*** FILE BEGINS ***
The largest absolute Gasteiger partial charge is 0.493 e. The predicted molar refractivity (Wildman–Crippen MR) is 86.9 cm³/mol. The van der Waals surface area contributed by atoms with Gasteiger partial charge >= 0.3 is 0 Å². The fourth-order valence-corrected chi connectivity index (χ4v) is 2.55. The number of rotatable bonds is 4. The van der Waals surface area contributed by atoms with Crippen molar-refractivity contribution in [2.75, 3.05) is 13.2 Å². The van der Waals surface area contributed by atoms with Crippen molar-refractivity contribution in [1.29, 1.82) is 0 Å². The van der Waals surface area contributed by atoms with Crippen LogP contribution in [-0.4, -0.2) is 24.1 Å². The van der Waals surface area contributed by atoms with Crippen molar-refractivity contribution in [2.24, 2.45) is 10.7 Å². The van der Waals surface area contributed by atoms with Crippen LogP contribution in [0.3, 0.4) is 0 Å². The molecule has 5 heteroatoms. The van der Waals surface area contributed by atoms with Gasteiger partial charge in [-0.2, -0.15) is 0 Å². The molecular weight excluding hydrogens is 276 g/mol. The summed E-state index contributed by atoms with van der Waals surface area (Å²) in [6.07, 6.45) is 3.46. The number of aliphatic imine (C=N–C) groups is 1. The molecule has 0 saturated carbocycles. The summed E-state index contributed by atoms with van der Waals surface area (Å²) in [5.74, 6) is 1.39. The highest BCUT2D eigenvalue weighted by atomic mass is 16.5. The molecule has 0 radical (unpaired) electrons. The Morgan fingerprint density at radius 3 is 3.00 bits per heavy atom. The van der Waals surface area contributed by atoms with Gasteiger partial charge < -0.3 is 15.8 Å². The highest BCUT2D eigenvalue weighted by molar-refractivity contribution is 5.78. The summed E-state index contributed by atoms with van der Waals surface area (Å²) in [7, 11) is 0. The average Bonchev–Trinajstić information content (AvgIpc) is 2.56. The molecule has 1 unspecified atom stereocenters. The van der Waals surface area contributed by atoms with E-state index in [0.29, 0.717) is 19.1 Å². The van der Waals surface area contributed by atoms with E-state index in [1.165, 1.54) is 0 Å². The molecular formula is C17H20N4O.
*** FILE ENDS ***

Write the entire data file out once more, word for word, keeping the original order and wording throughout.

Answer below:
The largest absolute Gasteiger partial charge is 0.493 e. The predicted molar refractivity (Wildman–Crippen MR) is 86.9 cm³/mol. The van der Waals surface area contributed by atoms with Gasteiger partial charge >= 0.3 is 0 Å². The fourth-order valence-corrected chi connectivity index (χ4v) is 2.55. The number of rotatable bonds is 4. The van der Waals surface area contributed by atoms with Crippen molar-refractivity contribution in [2.75, 3.05) is 13.2 Å². The van der Waals surface area contributed by atoms with Crippen molar-refractivity contribution in [1.29, 1.82) is 0 Å². The van der Waals surface area contributed by atoms with Crippen LogP contribution in [-0.4, -0.2) is 24.1 Å². The van der Waals surface area contributed by atoms with Crippen molar-refractivity contribution in [2.24, 2.45) is 10.7 Å². The van der Waals surface area contributed by atoms with Crippen LogP contribution in [0.3, 0.4) is 0 Å². The molecule has 5 heteroatoms. The van der Waals surface area contributed by atoms with Gasteiger partial charge in [-0.2, -0.15) is 0 Å². The molecular weight excluding hydrogens is 276 g/mol. The summed E-state index contributed by atoms with van der Waals surface area (Å²) in [6.07, 6.45) is 3.46. The number of aliphatic imine (C=N–C) groups is 1. The molecule has 0 saturated carbocycles. The summed E-state index contributed by atoms with van der Waals surface area (Å²) in [5.74, 6) is 1.39. The highest BCUT2D eigenvalue weighted by atomic mass is 16.5. The molecule has 0 radical (unpaired) electrons. The Morgan fingerprint density at radius 3 is 3.00 bits per heavy atom. The van der Waals surface area contributed by atoms with Gasteiger partial charge < -0.3 is 15.8 Å². The highest BCUT2D eigenvalue weighted by molar-refractivity contribution is 5.78. The summed E-state index contributed by atoms with van der Waals surface area (Å²) in [7, 11) is 0. The average Bonchev–Trinajstić information content (AvgIpc) is 2.56. The molecule has 1 unspecified atom stereocenters. The van der Waals surface area contributed by atoms with E-state index in [0.29, 0.717) is 19.1 Å². The van der Waals surface area contributed by atoms with E-state index in [1.165, 1.54) is 0 Å². The molecular formula is C17H20N4O.